St. John's College High School is the only co-ed school that I have visited so far. It has a huge new ball field that is very impressive. They have a strong overall education program, with ROTC, band, and lots of options for getting involved.

One school that we have not visited yet is Gonzaga, which is located down in DC by Union Station. I hear they offer Mandarin as a foreign language!

With all of these schools, at least I have a year to decide!


Tuesday, November 17, 2009

The Mountain Music Project

Here's a little story about being in the right place at the right time and randomly stumbling into something pretty cool.

Z and I were bumming around DC one day a few weeks ago, and we found ourselves in the vicinity of the headquarters of National Geographic. "Hey, why don't we go check out if there are any interesting little exhibits on display right now!?" This was not an unreasonable suggestion, as we have seen some neat programs there over the years.

Walking into the building, I was struck by just how many people were doing exactly the same thing as us. (Sidebar: Our attention was also drawn to the fact that there will soon be some terra cotta warriors at the museum.) Looking at a list of events, I quickly realized we had shown up literally five minutes before the start of the US premiere of a film entitled The Mountain Music Project. Seeing that the movie had something to do with Nepal, Z and I decided to take a chance and grabbed seats in the auditorium.

Here's a primer on the film. Two old-time, blue grass musicians from Virginia's Appalachia trekked all the way to some remote mountain villages high up in the Himalayas. As they roved from place to place, they swapped stories and played with local musicians. Along the way, both sides discovered that the themes, instruments, and cultures surrounding their respective musical traditions are remarkably similar, despite the fact that they live halfway around the world from one another. This realization had a very powerful and uplifting effect on everyone involved.

For Z and I, the seminal moment of the experience came after the movie was over, when the filmmaker came out and introduced the two Americans who were the stars of the documentary. A few songs, questions, and answers later, and Prem Raja Mahat joined the crew up on stage.


That's exactly the question Z and I were asking ourselves. As we quickly found out, Prem Raja Mahal is a Nepali musical legend, a man who has been described as the Bruce Springsteen of his country.

Now you're talking!

At one point in the brief performance, the musicians announced that they were going to play Pre Raja Mahal's greatest hit, a song that apparently everyone in Nepal knows and loves. It was fun to watch, even for the two of us who obviously are total newbies when it comes to the musical culture of Nepal. An unexpected ending to an unusual, yet in some ways totally typical, DC afternoon.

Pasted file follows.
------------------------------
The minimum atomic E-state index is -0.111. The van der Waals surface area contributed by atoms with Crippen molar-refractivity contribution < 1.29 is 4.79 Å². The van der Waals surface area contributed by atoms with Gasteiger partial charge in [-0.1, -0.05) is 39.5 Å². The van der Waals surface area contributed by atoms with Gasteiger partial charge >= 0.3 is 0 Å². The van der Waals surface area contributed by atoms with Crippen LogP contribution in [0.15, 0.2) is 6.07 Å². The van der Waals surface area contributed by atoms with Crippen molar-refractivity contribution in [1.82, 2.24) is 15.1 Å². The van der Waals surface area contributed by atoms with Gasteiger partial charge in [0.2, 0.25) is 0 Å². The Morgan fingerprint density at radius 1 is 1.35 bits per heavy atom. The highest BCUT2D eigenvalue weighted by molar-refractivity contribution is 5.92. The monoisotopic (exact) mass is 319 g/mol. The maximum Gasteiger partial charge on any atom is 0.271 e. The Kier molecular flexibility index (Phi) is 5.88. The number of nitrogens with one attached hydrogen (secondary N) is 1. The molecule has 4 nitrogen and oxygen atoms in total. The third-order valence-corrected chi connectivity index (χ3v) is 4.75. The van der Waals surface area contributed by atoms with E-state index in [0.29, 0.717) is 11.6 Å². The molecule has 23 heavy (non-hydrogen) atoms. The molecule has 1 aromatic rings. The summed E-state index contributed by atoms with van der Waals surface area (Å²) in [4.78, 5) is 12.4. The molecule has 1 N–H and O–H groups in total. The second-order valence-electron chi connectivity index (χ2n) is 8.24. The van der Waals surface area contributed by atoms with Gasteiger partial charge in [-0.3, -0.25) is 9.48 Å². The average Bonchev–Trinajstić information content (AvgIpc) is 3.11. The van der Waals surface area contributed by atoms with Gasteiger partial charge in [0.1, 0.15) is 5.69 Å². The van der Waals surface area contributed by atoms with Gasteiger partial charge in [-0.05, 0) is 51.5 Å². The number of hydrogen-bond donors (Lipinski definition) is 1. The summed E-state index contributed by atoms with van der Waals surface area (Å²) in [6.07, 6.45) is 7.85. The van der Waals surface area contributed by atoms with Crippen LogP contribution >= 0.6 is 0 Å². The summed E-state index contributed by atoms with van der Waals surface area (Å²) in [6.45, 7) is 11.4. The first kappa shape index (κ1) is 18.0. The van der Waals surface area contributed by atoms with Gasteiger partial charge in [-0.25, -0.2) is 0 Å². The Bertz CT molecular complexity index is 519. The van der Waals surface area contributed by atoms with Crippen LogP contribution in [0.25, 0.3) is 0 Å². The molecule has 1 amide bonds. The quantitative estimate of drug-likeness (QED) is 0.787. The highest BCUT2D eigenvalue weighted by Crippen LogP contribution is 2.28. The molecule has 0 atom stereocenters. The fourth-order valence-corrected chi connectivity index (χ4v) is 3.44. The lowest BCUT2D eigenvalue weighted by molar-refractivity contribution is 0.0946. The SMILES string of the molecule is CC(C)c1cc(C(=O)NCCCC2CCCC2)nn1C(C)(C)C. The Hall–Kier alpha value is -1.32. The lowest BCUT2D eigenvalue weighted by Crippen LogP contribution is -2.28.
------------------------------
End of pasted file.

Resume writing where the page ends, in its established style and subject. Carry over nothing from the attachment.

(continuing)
PS: The only reason Z and I got the chance to see Prem Raja Mahal perform was because he has relocated from Nepal to Baltimore. Why would he do such a thing? As he himself has put it, "I miss Nepal, because they love me there. I miss being famous. But in my country there is fighting and death and poverty. That is why I left. Every parent in the world...wants to do well for their children. I am no different."

Sunday, November 15, 2009

In The Chips

A few weeks ago, a reporter from Blair's own Silver Chips approached and asked if he could interview me about my experiences during last year's adventure. Never unhappy to relive my Chinese life, I delightedly agreed. Armed with twenty-plus questions, Eli devoted four lunch periods, plus an hour phone call to writing furiously as I detailed the wonders of our journey. He even spent some time talking to Steve and the kids to "round out" his story.

Equipped with enough information for a short novel, Eli was then tasked with sifting through page after page to nail his first-ever story. The result, "Blazing Through Beijing: Balla Journeys Overseas," was a two-page spread, well received. He nicely focused on a few recurring topics like preparation and communication, and highlighted the stories (Ping'An and Inner Mongolia) that were truly seminal moments for me.

In a school of over two thousand students and close to two hundred faculty and staff, it's been nice to hear, every once in a while, from individuals I've never met or spoken to, "Hey, aren't you the one who went to China last year? Must have been an experience of a lifetime!"

I'm thinking, "Yes, it was quite an experience!"

Once in a lifetime...Not so sure about that!